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William of Saliceto

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William of Saliceto

William of Saliceto

Guglielmo da Saliceto[1](Cadeo 1210–1277) in Latin Guilielmus de Saliceto, also called William of Saliceto[2] and Guillaume de Salicet, was an Italian surgeon and cleric in Lombardy.

He broke tradition with Galen by claiming that pus formation was bad for wounds and for the patient. He was a professor at the University of Bologna. In 1275 he wrote Chirurgia which promoted the use of a surgical knife over cauterizing. He also was the author of Summa conservationis et curationis on hygiene and therapy. Lanfranc of Milan was a pupil who brought William's methods into France. William gave lectures on the importance of regular bathing for infants, and special care for the hygiene of pregnant women.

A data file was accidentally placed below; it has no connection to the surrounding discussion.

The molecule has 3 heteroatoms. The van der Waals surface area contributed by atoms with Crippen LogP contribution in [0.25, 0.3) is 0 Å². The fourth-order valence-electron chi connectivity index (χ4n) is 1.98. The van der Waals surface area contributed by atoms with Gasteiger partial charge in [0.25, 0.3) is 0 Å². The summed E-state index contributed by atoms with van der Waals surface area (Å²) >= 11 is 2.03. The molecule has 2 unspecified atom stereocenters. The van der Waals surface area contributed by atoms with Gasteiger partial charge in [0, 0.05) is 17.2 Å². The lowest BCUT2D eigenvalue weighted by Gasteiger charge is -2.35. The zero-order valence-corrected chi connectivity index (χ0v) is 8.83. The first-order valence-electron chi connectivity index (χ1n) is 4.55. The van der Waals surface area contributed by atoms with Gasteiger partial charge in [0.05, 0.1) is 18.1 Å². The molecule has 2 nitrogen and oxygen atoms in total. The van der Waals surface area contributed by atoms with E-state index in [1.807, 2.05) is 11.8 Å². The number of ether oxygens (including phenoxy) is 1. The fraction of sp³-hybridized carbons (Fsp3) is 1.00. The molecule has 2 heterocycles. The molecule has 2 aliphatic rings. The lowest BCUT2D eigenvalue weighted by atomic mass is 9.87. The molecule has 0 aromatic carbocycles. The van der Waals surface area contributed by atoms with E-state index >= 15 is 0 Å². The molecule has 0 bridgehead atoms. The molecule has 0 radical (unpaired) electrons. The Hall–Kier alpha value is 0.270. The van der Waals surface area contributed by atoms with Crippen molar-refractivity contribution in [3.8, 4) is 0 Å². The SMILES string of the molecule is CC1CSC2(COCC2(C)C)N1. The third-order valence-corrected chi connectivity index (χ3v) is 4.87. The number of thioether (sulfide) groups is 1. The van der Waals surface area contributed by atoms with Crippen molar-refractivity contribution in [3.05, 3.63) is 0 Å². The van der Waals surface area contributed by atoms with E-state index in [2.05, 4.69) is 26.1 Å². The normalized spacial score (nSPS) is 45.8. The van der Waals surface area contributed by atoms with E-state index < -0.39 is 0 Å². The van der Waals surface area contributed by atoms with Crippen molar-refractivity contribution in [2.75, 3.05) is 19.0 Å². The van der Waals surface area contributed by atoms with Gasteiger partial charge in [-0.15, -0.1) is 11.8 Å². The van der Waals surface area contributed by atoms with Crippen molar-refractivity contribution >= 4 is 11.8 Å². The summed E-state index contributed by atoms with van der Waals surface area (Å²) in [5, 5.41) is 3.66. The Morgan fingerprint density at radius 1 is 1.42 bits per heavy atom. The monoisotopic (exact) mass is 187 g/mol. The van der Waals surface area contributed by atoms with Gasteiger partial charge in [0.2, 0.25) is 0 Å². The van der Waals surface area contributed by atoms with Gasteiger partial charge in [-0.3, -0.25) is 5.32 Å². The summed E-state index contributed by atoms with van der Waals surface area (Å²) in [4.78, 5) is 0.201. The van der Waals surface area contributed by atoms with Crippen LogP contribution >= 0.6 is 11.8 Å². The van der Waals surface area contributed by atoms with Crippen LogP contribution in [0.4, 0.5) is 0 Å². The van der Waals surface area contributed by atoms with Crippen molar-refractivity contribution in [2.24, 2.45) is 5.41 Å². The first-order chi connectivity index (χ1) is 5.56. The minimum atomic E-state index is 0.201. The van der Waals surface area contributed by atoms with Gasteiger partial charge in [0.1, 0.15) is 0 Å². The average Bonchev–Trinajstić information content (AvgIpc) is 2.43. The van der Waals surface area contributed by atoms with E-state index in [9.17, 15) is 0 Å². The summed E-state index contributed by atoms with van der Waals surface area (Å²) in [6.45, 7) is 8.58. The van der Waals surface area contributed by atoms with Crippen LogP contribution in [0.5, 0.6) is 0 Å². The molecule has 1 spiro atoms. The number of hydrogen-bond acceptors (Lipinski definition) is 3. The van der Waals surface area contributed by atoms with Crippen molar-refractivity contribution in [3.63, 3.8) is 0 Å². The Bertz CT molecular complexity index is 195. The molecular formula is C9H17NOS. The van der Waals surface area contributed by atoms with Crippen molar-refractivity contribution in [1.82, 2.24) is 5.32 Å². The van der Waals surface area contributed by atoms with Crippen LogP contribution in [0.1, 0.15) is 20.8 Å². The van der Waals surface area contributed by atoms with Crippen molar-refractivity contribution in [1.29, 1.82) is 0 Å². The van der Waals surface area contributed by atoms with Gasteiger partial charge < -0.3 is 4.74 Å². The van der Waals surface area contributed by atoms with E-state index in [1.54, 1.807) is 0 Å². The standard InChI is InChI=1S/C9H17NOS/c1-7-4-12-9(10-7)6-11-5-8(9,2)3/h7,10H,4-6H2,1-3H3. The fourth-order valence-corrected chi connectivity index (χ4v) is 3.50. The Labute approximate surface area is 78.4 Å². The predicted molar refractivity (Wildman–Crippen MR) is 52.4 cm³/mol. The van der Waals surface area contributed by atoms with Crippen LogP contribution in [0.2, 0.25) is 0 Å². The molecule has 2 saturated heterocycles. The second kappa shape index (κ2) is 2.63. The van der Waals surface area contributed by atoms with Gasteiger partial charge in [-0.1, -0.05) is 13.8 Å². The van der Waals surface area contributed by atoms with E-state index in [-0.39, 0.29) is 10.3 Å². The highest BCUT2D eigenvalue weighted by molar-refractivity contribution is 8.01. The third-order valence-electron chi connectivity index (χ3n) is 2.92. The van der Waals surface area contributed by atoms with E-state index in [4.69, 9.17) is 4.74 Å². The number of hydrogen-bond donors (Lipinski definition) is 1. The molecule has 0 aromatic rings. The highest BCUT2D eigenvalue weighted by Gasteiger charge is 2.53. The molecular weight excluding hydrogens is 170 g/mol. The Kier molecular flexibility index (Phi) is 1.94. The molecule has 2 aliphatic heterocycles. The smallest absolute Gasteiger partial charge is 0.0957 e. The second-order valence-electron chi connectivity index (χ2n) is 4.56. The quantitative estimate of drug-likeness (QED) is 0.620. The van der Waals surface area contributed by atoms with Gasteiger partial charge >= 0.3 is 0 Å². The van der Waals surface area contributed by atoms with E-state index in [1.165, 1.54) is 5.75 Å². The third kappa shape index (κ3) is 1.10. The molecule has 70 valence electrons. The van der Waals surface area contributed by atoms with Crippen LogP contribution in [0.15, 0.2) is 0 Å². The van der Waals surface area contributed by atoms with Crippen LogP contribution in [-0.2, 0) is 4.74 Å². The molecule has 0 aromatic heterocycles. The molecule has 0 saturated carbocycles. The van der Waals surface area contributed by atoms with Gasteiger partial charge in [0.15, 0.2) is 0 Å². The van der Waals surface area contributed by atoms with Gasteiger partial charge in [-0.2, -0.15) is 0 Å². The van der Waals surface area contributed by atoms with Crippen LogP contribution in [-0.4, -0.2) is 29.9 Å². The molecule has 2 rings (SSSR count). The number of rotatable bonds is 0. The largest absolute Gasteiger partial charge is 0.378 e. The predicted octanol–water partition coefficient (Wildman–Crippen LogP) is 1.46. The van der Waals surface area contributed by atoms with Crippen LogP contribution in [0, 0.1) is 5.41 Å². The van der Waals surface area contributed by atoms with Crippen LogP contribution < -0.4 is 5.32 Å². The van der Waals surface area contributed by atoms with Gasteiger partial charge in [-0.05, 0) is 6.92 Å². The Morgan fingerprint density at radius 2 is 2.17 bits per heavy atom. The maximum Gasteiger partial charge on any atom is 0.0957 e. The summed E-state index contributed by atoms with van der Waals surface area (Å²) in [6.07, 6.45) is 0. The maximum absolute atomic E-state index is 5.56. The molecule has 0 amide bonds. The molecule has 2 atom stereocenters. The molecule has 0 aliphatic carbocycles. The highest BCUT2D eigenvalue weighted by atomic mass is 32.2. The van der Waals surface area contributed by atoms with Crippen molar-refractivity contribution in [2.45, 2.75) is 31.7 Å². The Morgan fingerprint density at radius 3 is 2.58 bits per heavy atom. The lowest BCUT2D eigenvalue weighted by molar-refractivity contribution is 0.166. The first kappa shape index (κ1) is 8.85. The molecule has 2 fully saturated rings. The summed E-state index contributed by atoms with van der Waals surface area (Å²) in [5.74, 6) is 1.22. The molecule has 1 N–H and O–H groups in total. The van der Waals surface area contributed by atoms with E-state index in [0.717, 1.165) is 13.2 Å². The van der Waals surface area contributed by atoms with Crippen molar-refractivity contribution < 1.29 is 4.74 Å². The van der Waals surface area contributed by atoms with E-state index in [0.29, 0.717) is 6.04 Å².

References

  1. ^ Plinio Prioreschi A History of Medicine: Medieval Medicine 1996 - Page 453 "Guglielmo da Saliceto"
  2. ^ Roger Kenneth French Canonical Medicine: Gentile Da Foligno and Scholasticism 2001 - Page 43 "Where 'William' is quoted on surgery (Canon III, 69r), it seems likely that Guglielmo da Saliceto is intended. Sometimes Gentile specifies a 'William the Lombard', for example Canon III, 88r. As Brescia is in Lombardy, William the Lombard is ..."
  • The Surgery of William of Saliceto, English translation by Leonard D. Rosenman ISBN 1-4010-8572-5.
  • Copernicus, Ivan Crowe ISBN 0-7524-2553-6.
  • Medicine and the Italian Universities: 1250-1600, Nancy G. Siraisi.

External links

  • Of blood, inflammation and gunshot wounds: the history of the control of sepsis, AJ Thurston.


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